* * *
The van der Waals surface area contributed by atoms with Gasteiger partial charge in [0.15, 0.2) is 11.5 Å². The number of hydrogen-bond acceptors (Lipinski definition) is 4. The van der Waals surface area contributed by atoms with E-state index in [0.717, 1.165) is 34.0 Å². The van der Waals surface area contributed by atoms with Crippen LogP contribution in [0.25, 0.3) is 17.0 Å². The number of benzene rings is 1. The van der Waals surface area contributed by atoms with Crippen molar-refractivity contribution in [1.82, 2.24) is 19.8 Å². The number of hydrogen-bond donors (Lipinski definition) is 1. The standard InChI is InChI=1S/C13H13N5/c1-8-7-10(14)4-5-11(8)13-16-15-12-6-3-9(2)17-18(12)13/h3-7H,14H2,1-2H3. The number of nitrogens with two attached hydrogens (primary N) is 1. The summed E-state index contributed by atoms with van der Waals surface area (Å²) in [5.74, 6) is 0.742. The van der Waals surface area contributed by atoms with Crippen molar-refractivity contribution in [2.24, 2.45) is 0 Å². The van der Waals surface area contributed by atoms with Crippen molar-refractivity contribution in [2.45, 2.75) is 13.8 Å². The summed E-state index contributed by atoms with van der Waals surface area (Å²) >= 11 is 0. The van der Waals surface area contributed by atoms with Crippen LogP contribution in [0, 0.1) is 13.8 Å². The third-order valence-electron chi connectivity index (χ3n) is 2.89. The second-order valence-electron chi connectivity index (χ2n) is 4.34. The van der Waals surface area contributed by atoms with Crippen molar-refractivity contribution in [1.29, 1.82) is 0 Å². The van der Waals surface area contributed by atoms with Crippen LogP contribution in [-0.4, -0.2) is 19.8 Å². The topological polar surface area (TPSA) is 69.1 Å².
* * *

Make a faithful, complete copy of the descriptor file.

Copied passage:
The van der Waals surface area contributed by atoms with Gasteiger partial charge in [0.15, 0.2) is 11.5 Å². The number of hydrogen-bond acceptors (Lipinski definition) is 4. The van der Waals surface area contributed by atoms with E-state index in [0.717, 1.165) is 34.0 Å². The van der Waals surface area contributed by atoms with Crippen LogP contribution in [0.25, 0.3) is 17.0 Å². The number of benzene rings is 1. The van der Waals surface area contributed by atoms with Crippen molar-refractivity contribution in [1.82, 2.24) is 19.8 Å². The number of hydrogen-bond donors (Lipinski definition) is 1. The standard InChI is InChI=1S/C13H13N5/c1-8-7-10(14)4-5-11(8)13-16-15-12-6-3-9(2)17-18(12)13/h3-7H,14H2,1-2H3. The number of nitrogens with two attached hydrogens (primary N) is 1. The summed E-state index contributed by atoms with van der Waals surface area (Å²) in [5.74, 6) is 0.742. The van der Waals surface area contributed by atoms with Crippen molar-refractivity contribution in [2.24, 2.45) is 0 Å². The van der Waals surface area contributed by atoms with Crippen molar-refractivity contribution in [2.45, 2.75) is 13.8 Å². The summed E-state index contributed by atoms with van der Waals surface area (Å²) >= 11 is 0. The van der Waals surface area contributed by atoms with Crippen LogP contribution in [0, 0.1) is 13.8 Å². The third-order valence-electron chi connectivity index (χ3n) is 2.89. The second-order valence-electron chi connectivity index (χ2n) is 4.34. The van der Waals surface area contributed by atoms with Crippen molar-refractivity contribution in [1.29, 1.82) is 0 Å². The van der Waals surface area contributed by atoms with Crippen LogP contribution in [-0.4, -0.2) is 19.8 Å². The topological polar surface area (TPSA) is 69.1 Å².